August 19, 2013

Young Adult (2011)

Mavis Gray (Charlize Theron) is a 37 year-old divorced alcoholic earning a living from ghost-writing pulp teen romance novels. When she is e-mailed a photograph of her high school sweetheart's newborn daughter, Mavis sets off to her own town in order to destroy his marriage, steal his heart and fix her broken life.

Young Adult is a starkly cynical movie from writer Diablo Cody (Juno) and director Jason Reitman (Up in the Air). It is not as good as either Juno or Up in the Air, but that doesn't stop it from being a hilariously mean-spirited, cold-hearted and oddly addictive little comedy.

It's difficult to pinpoint why I liked it. It stars an unlikeable protagonist doing unlikeable things to what seem like fairly decent people. I should hate Mavis - certainly her behaviour is often unforgivable - yet I walked away from the film entertained and liking her very much.

Charlize Theron gives a great performance as Mavis. She gives the character such a damaged, brittle quality that despite her behaviour you do want her to find a happy ending. I think it's possibly the best thing she's done in a career that's included quite a few exceptional roles. Patrick Wilson is engaging as Buddy, her ex-boyfriend, but he struggles with what is essentially a deliberately banal and normal character. Particularly good is comedian/actor Patton Oswalt as Matt Freehauf, the former school nerd who was crippled by an act of anti-gay violence (although he was never gay) and now lives a quiet, unambitious life in his sister's house. The odd yet utterly charming friendship between Mavis and Matt is what gives the film its emotional heart, buried as it is.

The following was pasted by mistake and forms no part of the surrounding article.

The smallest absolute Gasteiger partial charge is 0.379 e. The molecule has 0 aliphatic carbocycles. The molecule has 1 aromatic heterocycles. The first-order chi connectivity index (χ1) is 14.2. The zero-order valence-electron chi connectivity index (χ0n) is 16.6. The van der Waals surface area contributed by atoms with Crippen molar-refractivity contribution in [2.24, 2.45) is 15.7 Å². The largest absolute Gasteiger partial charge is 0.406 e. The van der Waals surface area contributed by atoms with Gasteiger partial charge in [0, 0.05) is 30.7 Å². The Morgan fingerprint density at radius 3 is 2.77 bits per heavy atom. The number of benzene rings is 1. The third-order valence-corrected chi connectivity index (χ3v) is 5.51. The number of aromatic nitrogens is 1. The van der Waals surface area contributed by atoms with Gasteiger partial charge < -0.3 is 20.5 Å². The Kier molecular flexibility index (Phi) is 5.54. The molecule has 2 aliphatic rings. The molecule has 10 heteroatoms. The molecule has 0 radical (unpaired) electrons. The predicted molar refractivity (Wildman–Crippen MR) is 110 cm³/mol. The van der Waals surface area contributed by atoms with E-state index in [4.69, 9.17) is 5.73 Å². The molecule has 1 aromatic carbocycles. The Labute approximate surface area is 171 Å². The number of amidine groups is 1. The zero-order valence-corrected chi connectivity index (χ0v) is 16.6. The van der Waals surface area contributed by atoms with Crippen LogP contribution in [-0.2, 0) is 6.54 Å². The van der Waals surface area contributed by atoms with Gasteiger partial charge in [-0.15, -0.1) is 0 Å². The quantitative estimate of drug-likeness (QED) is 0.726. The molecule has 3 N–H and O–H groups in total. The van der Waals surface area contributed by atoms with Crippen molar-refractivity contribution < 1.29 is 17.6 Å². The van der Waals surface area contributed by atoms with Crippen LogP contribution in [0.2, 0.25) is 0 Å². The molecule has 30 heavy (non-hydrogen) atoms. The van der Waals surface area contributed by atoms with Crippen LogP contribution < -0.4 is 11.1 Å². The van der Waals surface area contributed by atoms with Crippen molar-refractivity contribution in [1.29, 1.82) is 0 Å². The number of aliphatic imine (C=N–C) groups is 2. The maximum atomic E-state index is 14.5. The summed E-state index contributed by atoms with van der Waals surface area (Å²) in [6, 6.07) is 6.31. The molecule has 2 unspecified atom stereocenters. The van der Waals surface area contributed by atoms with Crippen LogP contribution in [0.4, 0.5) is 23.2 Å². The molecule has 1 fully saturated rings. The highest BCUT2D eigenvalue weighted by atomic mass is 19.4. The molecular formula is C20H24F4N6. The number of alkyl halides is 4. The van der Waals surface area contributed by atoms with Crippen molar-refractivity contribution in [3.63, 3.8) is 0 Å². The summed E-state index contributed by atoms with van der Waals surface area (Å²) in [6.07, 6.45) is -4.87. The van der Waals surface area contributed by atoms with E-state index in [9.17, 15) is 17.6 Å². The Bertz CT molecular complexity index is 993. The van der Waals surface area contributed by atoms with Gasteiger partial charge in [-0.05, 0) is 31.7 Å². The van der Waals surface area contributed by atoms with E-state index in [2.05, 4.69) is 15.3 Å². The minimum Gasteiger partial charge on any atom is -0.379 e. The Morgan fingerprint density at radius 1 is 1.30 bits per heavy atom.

This is one of those films that a lot of people aren't going to like, or even engage with (the local video library from which I borrowed it had it classified as a drama). It doesn't have the sorts of Hollywood self-realisations or wish-fulfilments people might expect, nor does it feature any kind of shoe-horned moral lesson. It is what it is: mean, hard-edged, cynical and brutally amusing.

1 comment:

  1. I really enjoyed this film too. I think I saw it with my wife's family. We always struggle to find a movie to watch together over Thanksgiving. It's usually a comedy and rarely as good as this one.


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